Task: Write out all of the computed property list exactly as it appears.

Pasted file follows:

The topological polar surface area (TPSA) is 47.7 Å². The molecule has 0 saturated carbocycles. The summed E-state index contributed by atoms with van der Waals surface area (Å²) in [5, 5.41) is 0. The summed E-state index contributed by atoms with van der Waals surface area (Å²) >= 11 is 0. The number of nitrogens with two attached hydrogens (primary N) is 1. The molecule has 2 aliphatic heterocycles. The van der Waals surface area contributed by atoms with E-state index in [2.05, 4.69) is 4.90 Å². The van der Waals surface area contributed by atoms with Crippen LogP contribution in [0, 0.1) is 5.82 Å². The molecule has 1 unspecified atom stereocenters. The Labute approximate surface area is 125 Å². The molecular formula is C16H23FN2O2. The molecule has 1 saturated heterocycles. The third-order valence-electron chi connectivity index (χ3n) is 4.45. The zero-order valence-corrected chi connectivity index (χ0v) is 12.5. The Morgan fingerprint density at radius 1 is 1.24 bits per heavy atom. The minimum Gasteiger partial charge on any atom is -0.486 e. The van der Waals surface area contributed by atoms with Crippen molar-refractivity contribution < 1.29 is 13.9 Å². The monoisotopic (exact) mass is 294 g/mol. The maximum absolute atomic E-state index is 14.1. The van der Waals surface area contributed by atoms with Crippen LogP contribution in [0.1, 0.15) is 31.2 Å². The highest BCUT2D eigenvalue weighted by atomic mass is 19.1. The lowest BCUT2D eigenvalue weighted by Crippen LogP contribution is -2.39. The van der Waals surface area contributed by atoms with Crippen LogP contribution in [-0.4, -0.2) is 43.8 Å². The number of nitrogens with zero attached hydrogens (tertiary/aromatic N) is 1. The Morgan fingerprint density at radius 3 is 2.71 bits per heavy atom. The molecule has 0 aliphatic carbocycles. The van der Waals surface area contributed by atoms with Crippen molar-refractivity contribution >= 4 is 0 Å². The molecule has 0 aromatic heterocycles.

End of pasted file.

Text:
The topological polar surface area (TPSA) is 47.7 Å². The molecule has 0 saturated carbocycles. The summed E-state index contributed by atoms with van der Waals surface area (Å²) in [5, 5.41) is 0. The summed E-state index contributed by atoms with van der Waals surface area (Å²) >= 11 is 0. The number of nitrogens with two attached hydrogens (primary N) is 1. The molecule has 2 aliphatic heterocycles. The van der Waals surface area contributed by atoms with E-state index in [2.05, 4.69) is 4.90 Å². The van der Waals surface area contributed by atoms with Crippen LogP contribution in [0, 0.1) is 5.82 Å². The molecule has 1 unspecified atom stereocenters. The Labute approximate surface area is 125 Å². The molecular formula is C16H23FN2O2. The molecule has 1 saturated heterocycles. The third-order valence-electron chi connectivity index (χ3n) is 4.45. The zero-order valence-corrected chi connectivity index (χ0v) is 12.5. The Morgan fingerprint density at radius 1 is 1.24 bits per heavy atom. The minimum Gasteiger partial charge on any atom is -0.486 e. The van der Waals surface area contributed by atoms with Crippen molar-refractivity contribution < 1.29 is 13.9 Å². The monoisotopic (exact) mass is 294 g/mol. The maximum absolute atomic E-state index is 14.1. The van der Waals surface area contributed by atoms with Crippen LogP contribution in [0.1, 0.15) is 31.2 Å². The highest BCUT2D eigenvalue weighted by atomic mass is 19.1. The lowest BCUT2D eigenvalue weighted by Crippen LogP contribution is -2.39. The van der Waals surface area contributed by atoms with Crippen LogP contribution in [-0.4, -0.2) is 43.8 Å². The number of nitrogens with zero attached hydrogens (tertiary/aromatic N) is 1. The Morgan fingerprint density at radius 3 is 2.71 bits per heavy atom. The molecule has 0 aliphatic carbocycles. The van der Waals surface area contributed by atoms with Crippen molar-refractivity contribution >= 4 is 0 Å². The molecule has 0 aromatic heterocycles.